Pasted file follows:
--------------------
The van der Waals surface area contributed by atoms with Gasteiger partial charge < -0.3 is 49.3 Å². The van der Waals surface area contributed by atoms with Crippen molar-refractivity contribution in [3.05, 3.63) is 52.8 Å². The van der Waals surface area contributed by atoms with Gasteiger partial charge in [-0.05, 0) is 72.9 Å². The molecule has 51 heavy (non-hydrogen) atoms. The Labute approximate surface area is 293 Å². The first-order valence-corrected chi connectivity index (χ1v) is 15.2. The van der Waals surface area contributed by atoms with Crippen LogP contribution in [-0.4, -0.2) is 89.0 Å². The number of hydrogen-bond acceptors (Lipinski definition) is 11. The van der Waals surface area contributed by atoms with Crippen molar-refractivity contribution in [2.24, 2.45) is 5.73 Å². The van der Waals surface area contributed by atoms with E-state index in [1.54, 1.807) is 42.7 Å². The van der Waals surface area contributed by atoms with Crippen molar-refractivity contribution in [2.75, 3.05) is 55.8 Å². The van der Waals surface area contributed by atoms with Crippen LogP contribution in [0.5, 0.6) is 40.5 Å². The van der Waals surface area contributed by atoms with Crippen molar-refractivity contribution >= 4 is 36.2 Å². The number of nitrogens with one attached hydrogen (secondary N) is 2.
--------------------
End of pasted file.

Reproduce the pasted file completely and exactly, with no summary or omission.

The van der Waals surface area contributed by atoms with Gasteiger partial charge < -0.3 is 49.3 Å². The van der Waals surface area contributed by atoms with Crippen molar-refractivity contribution in [3.05, 3.63) is 52.8 Å². The van der Waals surface area contributed by atoms with Gasteiger partial charge in [-0.05, 0) is 72.9 Å². The molecule has 51 heavy (non-hydrogen) atoms. The Labute approximate surface area is 293 Å². The first-order valence-corrected chi connectivity index (χ1v) is 15.2. The van der Waals surface area contributed by atoms with Crippen LogP contribution in [-0.4, -0.2) is 89.0 Å². The number of hydrogen-bond acceptors (Lipinski definition) is 11. The van der Waals surface area contributed by atoms with Crippen molar-refractivity contribution in [2.24, 2.45) is 5.73 Å². The van der Waals surface area contributed by atoms with E-state index in [1.54, 1.807) is 42.7 Å². The van der Waals surface area contributed by atoms with Crippen molar-refractivity contribution in [2.75, 3.05) is 55.8 Å². The van der Waals surface area contributed by atoms with Crippen LogP contribution in [0.5, 0.6) is 40.5 Å². The van der Waals surface area contributed by atoms with Crippen molar-refractivity contribution >= 4 is 36.2 Å². The number of nitrogens with one attached hydrogen (secondary N) is 2.